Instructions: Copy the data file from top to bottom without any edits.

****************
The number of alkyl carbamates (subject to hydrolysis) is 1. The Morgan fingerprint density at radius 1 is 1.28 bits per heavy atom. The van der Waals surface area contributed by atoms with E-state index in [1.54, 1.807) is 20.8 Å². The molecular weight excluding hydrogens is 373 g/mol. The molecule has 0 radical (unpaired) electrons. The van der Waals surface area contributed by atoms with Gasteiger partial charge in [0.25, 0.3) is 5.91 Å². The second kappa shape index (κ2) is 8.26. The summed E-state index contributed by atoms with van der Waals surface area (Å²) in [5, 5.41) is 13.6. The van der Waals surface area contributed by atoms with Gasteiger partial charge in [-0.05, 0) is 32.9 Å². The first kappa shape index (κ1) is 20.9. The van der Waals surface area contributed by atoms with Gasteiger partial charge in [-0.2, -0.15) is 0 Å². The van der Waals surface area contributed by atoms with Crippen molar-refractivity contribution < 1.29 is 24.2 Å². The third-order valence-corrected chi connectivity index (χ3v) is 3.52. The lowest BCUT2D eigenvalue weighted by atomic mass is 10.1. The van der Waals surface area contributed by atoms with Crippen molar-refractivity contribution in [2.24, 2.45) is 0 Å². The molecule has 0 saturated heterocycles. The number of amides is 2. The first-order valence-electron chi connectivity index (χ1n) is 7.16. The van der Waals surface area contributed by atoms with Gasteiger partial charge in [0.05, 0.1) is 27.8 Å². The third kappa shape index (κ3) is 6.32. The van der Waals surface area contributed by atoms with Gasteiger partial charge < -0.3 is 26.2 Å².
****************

The number of alkyl carbamates (subject to hydrolysis) is 1. The Morgan fingerprint density at radius 1 is 1.28 bits per heavy atom. The van der Waals surface area contributed by atoms with E-state index in [1.54, 1.807) is 20.8 Å². The molecular weight excluding hydrogens is 373 g/mol. The molecule has 0 radical (unpaired) electrons. The van der Waals surface area contributed by atoms with Gasteiger partial charge in [0.25, 0.3) is 5.91 Å². The second kappa shape index (κ2) is 8.26. The summed E-state index contributed by atoms with van der Waals surface area (Å²) in [5, 5.41) is 13.6. The van der Waals surface area contributed by atoms with Gasteiger partial charge in [-0.05, 0) is 32.9 Å². The first kappa shape index (κ1) is 20.9. The van der Waals surface area contributed by atoms with Gasteiger partial charge in [-0.2, -0.15) is 0 Å². The van der Waals surface area contributed by atoms with Crippen molar-refractivity contribution < 1.29 is 24.2 Å². The third-order valence-corrected chi connectivity index (χ3v) is 3.52. The lowest BCUT2D eigenvalue weighted by atomic mass is 10.1. The van der Waals surface area contributed by atoms with Crippen molar-refractivity contribution in [2.24, 2.45) is 0 Å². The molecule has 0 saturated heterocycles. The number of amides is 2. The first-order valence-electron chi connectivity index (χ1n) is 7.16. The van der Waals surface area contributed by atoms with Gasteiger partial charge in [0.05, 0.1) is 27.8 Å². The third kappa shape index (κ3) is 6.32. The van der Waals surface area contributed by atoms with Gasteiger partial charge < -0.3 is 26.2 Å².